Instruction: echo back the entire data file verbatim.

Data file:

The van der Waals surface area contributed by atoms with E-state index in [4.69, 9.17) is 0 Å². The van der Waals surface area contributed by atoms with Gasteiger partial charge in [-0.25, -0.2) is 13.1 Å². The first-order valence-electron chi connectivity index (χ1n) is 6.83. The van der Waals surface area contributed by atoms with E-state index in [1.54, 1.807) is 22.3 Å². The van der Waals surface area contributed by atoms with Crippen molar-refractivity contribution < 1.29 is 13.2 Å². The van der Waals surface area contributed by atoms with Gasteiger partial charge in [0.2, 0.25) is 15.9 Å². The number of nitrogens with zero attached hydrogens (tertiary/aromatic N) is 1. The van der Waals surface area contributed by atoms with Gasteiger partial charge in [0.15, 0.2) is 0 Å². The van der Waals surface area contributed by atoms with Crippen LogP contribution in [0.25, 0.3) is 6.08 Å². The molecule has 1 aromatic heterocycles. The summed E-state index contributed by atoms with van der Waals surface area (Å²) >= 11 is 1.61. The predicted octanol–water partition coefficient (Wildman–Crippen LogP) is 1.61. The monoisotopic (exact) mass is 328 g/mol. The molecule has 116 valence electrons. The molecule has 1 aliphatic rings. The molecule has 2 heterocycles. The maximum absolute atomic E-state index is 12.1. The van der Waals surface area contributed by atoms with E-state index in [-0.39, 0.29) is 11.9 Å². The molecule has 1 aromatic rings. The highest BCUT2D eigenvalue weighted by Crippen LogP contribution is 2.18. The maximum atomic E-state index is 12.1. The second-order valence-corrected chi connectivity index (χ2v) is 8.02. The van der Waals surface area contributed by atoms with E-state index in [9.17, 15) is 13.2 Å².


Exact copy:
The van der Waals surface area contributed by atoms with E-state index in [4.69, 9.17) is 0 Å². The van der Waals surface area contributed by atoms with Gasteiger partial charge in [-0.25, -0.2) is 13.1 Å². The first-order valence-electron chi connectivity index (χ1n) is 6.83. The van der Waals surface area contributed by atoms with E-state index in [1.54, 1.807) is 22.3 Å². The van der Waals surface area contributed by atoms with Crippen molar-refractivity contribution < 1.29 is 13.2 Å². The van der Waals surface area contributed by atoms with Gasteiger partial charge in [0.2, 0.25) is 15.9 Å². The number of nitrogens with zero attached hydrogens (tertiary/aromatic N) is 1. The van der Waals surface area contributed by atoms with Gasteiger partial charge in [0.15, 0.2) is 0 Å². The van der Waals surface area contributed by atoms with Crippen LogP contribution in [0.25, 0.3) is 6.08 Å². The molecule has 1 aromatic heterocycles. The summed E-state index contributed by atoms with van der Waals surface area (Å²) >= 11 is 1.61. The predicted octanol–water partition coefficient (Wildman–Crippen LogP) is 1.61. The monoisotopic (exact) mass is 328 g/mol. The molecule has 116 valence electrons. The molecule has 1 aliphatic rings. The molecule has 2 heterocycles. The maximum absolute atomic E-state index is 12.1. The van der Waals surface area contributed by atoms with E-state index in [-0.39, 0.29) is 11.9 Å². The molecule has 1 aromatic rings. The highest BCUT2D eigenvalue weighted by Crippen LogP contribution is 2.18. The maximum atomic E-state index is 12.1. The second-order valence-corrected chi connectivity index (χ2v) is 8.02. The van der Waals surface area contributed by atoms with E-state index in [9.17, 15) is 13.2 Å².